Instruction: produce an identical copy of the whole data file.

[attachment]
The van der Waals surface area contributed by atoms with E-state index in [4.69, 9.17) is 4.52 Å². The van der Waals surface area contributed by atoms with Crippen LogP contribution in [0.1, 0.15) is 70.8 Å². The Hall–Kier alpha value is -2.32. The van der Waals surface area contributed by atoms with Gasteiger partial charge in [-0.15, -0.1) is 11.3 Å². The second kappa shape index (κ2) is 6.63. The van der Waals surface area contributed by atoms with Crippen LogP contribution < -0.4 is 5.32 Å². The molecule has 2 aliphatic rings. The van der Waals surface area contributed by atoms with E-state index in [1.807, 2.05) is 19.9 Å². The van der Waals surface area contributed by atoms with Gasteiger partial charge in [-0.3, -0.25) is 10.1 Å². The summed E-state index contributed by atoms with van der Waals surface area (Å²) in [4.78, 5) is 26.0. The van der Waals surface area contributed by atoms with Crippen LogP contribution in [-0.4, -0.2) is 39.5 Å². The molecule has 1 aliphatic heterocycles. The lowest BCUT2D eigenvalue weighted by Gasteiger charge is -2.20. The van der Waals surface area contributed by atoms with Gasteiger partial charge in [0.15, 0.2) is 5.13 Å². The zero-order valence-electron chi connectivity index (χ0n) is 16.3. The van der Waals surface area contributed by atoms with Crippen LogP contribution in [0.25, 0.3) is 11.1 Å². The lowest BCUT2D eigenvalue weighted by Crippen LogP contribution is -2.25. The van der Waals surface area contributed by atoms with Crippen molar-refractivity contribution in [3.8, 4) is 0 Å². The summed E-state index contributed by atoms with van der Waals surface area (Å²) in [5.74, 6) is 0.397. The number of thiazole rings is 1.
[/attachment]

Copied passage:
The van der Waals surface area contributed by atoms with E-state index in [4.69, 9.17) is 4.52 Å². The van der Waals surface area contributed by atoms with Crippen LogP contribution in [0.1, 0.15) is 70.8 Å². The Hall–Kier alpha value is -2.32. The van der Waals surface area contributed by atoms with Gasteiger partial charge in [-0.15, -0.1) is 11.3 Å². The second kappa shape index (κ2) is 6.63. The van der Waals surface area contributed by atoms with Crippen LogP contribution < -0.4 is 5.32 Å². The molecule has 2 aliphatic rings. The van der Waals surface area contributed by atoms with E-state index in [1.807, 2.05) is 19.9 Å². The van der Waals surface area contributed by atoms with Gasteiger partial charge in [-0.3, -0.25) is 10.1 Å². The summed E-state index contributed by atoms with van der Waals surface area (Å²) in [4.78, 5) is 26.0. The van der Waals surface area contributed by atoms with Crippen LogP contribution in [-0.4, -0.2) is 39.5 Å². The molecule has 1 aliphatic heterocycles. The lowest BCUT2D eigenvalue weighted by Gasteiger charge is -2.20. The van der Waals surface area contributed by atoms with Gasteiger partial charge in [0.15, 0.2) is 5.13 Å². The zero-order valence-electron chi connectivity index (χ0n) is 16.3. The van der Waals surface area contributed by atoms with Crippen LogP contribution in [0.25, 0.3) is 11.1 Å². The lowest BCUT2D eigenvalue weighted by Crippen LogP contribution is -2.25. The van der Waals surface area contributed by atoms with Crippen molar-refractivity contribution in [3.8, 4) is 0 Å². The summed E-state index contributed by atoms with van der Waals surface area (Å²) in [5.74, 6) is 0.397. The number of thiazole rings is 1.